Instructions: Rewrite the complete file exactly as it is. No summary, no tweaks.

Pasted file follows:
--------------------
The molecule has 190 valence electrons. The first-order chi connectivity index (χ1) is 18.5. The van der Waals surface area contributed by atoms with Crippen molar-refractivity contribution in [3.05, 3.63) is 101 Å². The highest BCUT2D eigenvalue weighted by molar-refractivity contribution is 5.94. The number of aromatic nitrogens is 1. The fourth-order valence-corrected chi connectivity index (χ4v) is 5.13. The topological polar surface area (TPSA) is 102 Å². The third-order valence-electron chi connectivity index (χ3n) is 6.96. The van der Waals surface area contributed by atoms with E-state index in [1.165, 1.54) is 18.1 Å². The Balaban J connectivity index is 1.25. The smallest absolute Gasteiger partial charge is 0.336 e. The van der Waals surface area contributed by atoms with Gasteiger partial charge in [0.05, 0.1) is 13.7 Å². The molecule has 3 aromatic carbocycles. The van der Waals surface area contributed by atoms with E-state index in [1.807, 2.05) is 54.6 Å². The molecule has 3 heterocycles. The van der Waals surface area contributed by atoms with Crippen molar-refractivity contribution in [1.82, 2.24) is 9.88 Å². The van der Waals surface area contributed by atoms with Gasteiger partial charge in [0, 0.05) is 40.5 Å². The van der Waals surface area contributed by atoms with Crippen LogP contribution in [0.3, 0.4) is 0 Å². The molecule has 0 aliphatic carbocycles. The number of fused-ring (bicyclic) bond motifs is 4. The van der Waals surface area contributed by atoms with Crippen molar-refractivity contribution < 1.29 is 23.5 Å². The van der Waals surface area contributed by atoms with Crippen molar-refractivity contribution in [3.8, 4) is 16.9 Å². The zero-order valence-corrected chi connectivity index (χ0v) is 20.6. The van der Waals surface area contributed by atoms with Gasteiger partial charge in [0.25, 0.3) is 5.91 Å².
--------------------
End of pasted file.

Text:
The molecule has 190 valence electrons. The first-order chi connectivity index (χ1) is 18.5. The van der Waals surface area contributed by atoms with Crippen molar-refractivity contribution in [3.05, 3.63) is 101 Å². The highest BCUT2D eigenvalue weighted by molar-refractivity contribution is 5.94. The number of aromatic nitrogens is 1. The fourth-order valence-corrected chi connectivity index (χ4v) is 5.13. The topological polar surface area (TPSA) is 102 Å². The third-order valence-electron chi connectivity index (χ3n) is 6.96. The van der Waals surface area contributed by atoms with E-state index in [1.165, 1.54) is 18.1 Å². The Balaban J connectivity index is 1.25. The smallest absolute Gasteiger partial charge is 0.336 e. The van der Waals surface area contributed by atoms with Gasteiger partial charge in [0.05, 0.1) is 13.7 Å². The molecule has 3 aromatic carbocycles. The van der Waals surface area contributed by atoms with E-state index in [1.807, 2.05) is 54.6 Å². The molecule has 3 heterocycles. The van der Waals surface area contributed by atoms with Crippen molar-refractivity contribution in [1.82, 2.24) is 9.88 Å². The van der Waals surface area contributed by atoms with Gasteiger partial charge in [0, 0.05) is 40.5 Å². The van der Waals surface area contributed by atoms with Crippen LogP contribution in [0.3, 0.4) is 0 Å². The molecule has 0 aliphatic carbocycles. The number of fused-ring (bicyclic) bond motifs is 4. The van der Waals surface area contributed by atoms with Crippen molar-refractivity contribution < 1.29 is 23.5 Å². The van der Waals surface area contributed by atoms with Crippen molar-refractivity contribution in [3.8, 4) is 16.9 Å². The zero-order valence-corrected chi connectivity index (χ0v) is 20.6. The van der Waals surface area contributed by atoms with Gasteiger partial charge in [0.25, 0.3) is 5.91 Å².